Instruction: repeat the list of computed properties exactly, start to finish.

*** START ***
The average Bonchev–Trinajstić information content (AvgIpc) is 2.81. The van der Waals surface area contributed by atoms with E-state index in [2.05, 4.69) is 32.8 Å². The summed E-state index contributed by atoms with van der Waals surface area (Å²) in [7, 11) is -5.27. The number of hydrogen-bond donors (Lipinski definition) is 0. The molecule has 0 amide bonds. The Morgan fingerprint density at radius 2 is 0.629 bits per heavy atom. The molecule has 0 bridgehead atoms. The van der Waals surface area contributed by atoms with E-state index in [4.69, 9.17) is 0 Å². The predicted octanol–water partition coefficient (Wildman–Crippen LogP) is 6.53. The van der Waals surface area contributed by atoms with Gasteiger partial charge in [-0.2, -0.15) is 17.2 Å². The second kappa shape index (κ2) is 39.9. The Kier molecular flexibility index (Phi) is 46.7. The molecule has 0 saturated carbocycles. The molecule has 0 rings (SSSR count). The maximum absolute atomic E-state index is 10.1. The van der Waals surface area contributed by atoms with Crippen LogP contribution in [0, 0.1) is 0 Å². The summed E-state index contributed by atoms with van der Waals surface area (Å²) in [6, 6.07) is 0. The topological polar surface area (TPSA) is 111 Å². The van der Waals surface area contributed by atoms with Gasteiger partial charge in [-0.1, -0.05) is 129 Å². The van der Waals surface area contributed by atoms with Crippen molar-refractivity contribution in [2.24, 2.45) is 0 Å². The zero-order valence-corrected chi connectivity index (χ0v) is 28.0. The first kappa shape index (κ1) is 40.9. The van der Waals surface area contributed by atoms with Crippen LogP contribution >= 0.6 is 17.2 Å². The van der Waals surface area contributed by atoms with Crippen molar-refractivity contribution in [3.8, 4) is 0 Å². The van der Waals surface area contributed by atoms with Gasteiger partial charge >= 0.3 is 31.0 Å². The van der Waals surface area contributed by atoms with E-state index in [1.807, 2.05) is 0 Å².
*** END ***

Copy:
The average Bonchev–Trinajstić information content (AvgIpc) is 2.81. The van der Waals surface area contributed by atoms with E-state index in [2.05, 4.69) is 32.8 Å². The summed E-state index contributed by atoms with van der Waals surface area (Å²) in [7, 11) is -5.27. The number of hydrogen-bond donors (Lipinski definition) is 0. The molecule has 0 amide bonds. The Morgan fingerprint density at radius 2 is 0.629 bits per heavy atom. The molecule has 0 bridgehead atoms. The van der Waals surface area contributed by atoms with E-state index in [4.69, 9.17) is 0 Å². The predicted octanol–water partition coefficient (Wildman–Crippen LogP) is 6.53. The van der Waals surface area contributed by atoms with Gasteiger partial charge in [-0.2, -0.15) is 17.2 Å². The second kappa shape index (κ2) is 39.9. The Kier molecular flexibility index (Phi) is 46.7. The molecule has 0 saturated carbocycles. The molecule has 0 rings (SSSR count). The maximum absolute atomic E-state index is 10.1. The van der Waals surface area contributed by atoms with Crippen LogP contribution in [0, 0.1) is 0 Å². The summed E-state index contributed by atoms with van der Waals surface area (Å²) in [6, 6.07) is 0. The topological polar surface area (TPSA) is 111 Å². The van der Waals surface area contributed by atoms with Gasteiger partial charge in [-0.1, -0.05) is 129 Å². The van der Waals surface area contributed by atoms with Crippen molar-refractivity contribution in [2.24, 2.45) is 0 Å². The zero-order valence-corrected chi connectivity index (χ0v) is 28.0. The first kappa shape index (κ1) is 40.9. The van der Waals surface area contributed by atoms with Crippen LogP contribution >= 0.6 is 17.2 Å². The van der Waals surface area contributed by atoms with Crippen molar-refractivity contribution in [3.8, 4) is 0 Å². The van der Waals surface area contributed by atoms with Gasteiger partial charge >= 0.3 is 31.0 Å². The van der Waals surface area contributed by atoms with E-state index in [1.807, 2.05) is 0 Å².